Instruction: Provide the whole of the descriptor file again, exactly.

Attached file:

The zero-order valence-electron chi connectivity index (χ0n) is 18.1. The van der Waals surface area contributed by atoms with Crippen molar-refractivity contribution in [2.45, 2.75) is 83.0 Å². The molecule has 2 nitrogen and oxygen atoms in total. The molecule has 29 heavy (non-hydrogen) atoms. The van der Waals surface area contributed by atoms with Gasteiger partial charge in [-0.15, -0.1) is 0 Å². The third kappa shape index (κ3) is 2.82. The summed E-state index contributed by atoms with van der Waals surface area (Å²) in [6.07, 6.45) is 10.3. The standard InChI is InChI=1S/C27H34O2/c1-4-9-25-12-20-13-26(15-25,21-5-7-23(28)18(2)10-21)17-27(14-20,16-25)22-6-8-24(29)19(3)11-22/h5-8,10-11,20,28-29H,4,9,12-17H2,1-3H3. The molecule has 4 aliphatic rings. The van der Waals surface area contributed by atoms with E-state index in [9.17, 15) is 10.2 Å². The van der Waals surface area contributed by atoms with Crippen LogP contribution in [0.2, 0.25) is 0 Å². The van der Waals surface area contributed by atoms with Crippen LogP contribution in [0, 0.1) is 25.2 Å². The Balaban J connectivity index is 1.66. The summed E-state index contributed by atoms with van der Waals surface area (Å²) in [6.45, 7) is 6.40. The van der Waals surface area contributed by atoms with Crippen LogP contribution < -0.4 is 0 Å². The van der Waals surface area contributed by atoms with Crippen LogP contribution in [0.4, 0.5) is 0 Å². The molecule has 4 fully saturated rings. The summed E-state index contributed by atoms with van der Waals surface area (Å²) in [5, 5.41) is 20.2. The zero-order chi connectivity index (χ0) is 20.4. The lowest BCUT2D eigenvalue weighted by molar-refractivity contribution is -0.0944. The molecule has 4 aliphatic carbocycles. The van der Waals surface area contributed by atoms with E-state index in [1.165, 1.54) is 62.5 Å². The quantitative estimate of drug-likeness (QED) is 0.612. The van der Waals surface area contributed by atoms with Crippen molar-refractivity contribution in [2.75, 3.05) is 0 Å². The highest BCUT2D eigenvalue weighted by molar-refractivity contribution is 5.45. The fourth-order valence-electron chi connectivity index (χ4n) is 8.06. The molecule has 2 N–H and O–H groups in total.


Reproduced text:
The zero-order valence-electron chi connectivity index (χ0n) is 18.1. The van der Waals surface area contributed by atoms with Crippen molar-refractivity contribution in [2.45, 2.75) is 83.0 Å². The molecule has 2 nitrogen and oxygen atoms in total. The molecule has 29 heavy (non-hydrogen) atoms. The van der Waals surface area contributed by atoms with Gasteiger partial charge in [-0.15, -0.1) is 0 Å². The third kappa shape index (κ3) is 2.82. The summed E-state index contributed by atoms with van der Waals surface area (Å²) in [6.07, 6.45) is 10.3. The standard InChI is InChI=1S/C27H34O2/c1-4-9-25-12-20-13-26(15-25,21-5-7-23(28)18(2)10-21)17-27(14-20,16-25)22-6-8-24(29)19(3)11-22/h5-8,10-11,20,28-29H,4,9,12-17H2,1-3H3. The molecule has 4 aliphatic rings. The van der Waals surface area contributed by atoms with E-state index in [9.17, 15) is 10.2 Å². The van der Waals surface area contributed by atoms with Crippen LogP contribution in [0.2, 0.25) is 0 Å². The van der Waals surface area contributed by atoms with Crippen LogP contribution in [0, 0.1) is 25.2 Å². The Balaban J connectivity index is 1.66. The summed E-state index contributed by atoms with van der Waals surface area (Å²) in [6.45, 7) is 6.40. The van der Waals surface area contributed by atoms with Crippen LogP contribution < -0.4 is 0 Å². The van der Waals surface area contributed by atoms with Crippen LogP contribution in [0.4, 0.5) is 0 Å². The molecule has 4 fully saturated rings. The summed E-state index contributed by atoms with van der Waals surface area (Å²) in [5, 5.41) is 20.2. The zero-order chi connectivity index (χ0) is 20.4. The lowest BCUT2D eigenvalue weighted by molar-refractivity contribution is -0.0944. The molecule has 4 aliphatic carbocycles. The van der Waals surface area contributed by atoms with E-state index in [1.165, 1.54) is 62.5 Å². The quantitative estimate of drug-likeness (QED) is 0.612. The van der Waals surface area contributed by atoms with Crippen molar-refractivity contribution in [2.75, 3.05) is 0 Å². The highest BCUT2D eigenvalue weighted by molar-refractivity contribution is 5.45. The fourth-order valence-electron chi connectivity index (χ4n) is 8.06. The molecule has 2 N–H and O–H groups in total.